Lindy Brady
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The transformation of the borderlands outlaw in the eleventh century
in Writing the Welsh borderlands in Anglo-Saxon England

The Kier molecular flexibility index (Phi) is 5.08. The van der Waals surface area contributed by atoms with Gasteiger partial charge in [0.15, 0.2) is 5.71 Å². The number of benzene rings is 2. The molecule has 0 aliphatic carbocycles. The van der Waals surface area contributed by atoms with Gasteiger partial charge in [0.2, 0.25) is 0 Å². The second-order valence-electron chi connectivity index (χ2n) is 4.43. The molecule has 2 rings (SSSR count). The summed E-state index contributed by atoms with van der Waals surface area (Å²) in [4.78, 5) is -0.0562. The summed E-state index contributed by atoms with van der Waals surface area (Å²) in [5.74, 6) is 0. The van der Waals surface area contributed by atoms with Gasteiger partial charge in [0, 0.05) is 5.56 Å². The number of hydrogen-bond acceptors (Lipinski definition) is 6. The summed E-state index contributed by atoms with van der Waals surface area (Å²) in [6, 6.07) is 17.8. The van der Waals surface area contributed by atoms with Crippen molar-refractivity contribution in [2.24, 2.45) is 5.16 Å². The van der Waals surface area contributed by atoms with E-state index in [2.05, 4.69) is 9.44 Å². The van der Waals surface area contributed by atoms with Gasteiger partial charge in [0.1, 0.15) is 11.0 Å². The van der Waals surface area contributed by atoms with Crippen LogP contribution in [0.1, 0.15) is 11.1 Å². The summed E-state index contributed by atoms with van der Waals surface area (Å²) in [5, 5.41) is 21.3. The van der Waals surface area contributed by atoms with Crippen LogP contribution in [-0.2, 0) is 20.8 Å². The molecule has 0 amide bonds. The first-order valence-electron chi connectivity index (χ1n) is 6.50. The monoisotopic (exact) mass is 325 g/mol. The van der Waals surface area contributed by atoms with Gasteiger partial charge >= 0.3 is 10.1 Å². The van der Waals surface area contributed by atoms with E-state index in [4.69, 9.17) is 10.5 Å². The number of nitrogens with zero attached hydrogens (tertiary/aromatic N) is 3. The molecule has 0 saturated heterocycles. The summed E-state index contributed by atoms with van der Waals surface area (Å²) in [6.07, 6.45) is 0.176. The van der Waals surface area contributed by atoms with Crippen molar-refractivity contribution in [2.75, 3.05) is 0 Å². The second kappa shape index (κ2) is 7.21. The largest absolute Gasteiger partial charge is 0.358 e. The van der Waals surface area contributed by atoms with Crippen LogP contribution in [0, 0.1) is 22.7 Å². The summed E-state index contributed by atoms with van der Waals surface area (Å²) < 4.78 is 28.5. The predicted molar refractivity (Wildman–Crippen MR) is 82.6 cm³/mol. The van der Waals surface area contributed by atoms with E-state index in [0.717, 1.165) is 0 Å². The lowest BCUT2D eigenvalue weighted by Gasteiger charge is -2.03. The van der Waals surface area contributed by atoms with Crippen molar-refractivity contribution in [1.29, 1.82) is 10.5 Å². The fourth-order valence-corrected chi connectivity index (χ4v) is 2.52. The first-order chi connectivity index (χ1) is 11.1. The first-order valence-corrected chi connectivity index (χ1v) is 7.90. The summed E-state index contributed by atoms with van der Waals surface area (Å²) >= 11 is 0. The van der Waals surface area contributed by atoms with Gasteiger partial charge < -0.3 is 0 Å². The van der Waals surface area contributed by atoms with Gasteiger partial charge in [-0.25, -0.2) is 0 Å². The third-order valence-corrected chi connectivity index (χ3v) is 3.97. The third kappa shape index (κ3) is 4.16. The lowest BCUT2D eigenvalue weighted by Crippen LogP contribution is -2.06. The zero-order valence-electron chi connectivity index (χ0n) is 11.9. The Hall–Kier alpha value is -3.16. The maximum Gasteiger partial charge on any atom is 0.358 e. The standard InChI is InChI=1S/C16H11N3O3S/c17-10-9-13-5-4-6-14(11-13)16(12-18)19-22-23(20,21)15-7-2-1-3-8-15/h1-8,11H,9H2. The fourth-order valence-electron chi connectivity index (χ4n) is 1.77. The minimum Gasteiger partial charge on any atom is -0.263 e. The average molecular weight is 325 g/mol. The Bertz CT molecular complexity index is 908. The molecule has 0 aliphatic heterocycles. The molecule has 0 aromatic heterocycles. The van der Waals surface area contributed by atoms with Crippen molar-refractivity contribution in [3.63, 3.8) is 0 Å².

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Over the course of the late eleventh century, the association between outlaws and wilderness shifted from the rebels of the borderlands, to outlaws more broadly, to the Welsh alone. The Peterborough Chronicle's fortuitous survival can be used as a window into shifting representation of the Welsh borderlands in the period after the Normans' arrival. In the immediate aftermath of the Conquest, when an alliance of Mercian earls and Welsh nobles rebelled against the Normans, the borderlands were the home of outlaws sympathetically depicted. Orderic Vitalis's narrative indicates that, after the initial wave of revolts is crushed and the Mercian earls are captured or killed, the locus of rebellion shifts to Wales and the Welsh. The Vita Haroldi depicts the borderlands as a mixed Anglo-Welsh region whose cultural stability throughout the Anglo-Saxon period was lost in Norman violence towards Wales in the centuries after the Battle of Hastings.

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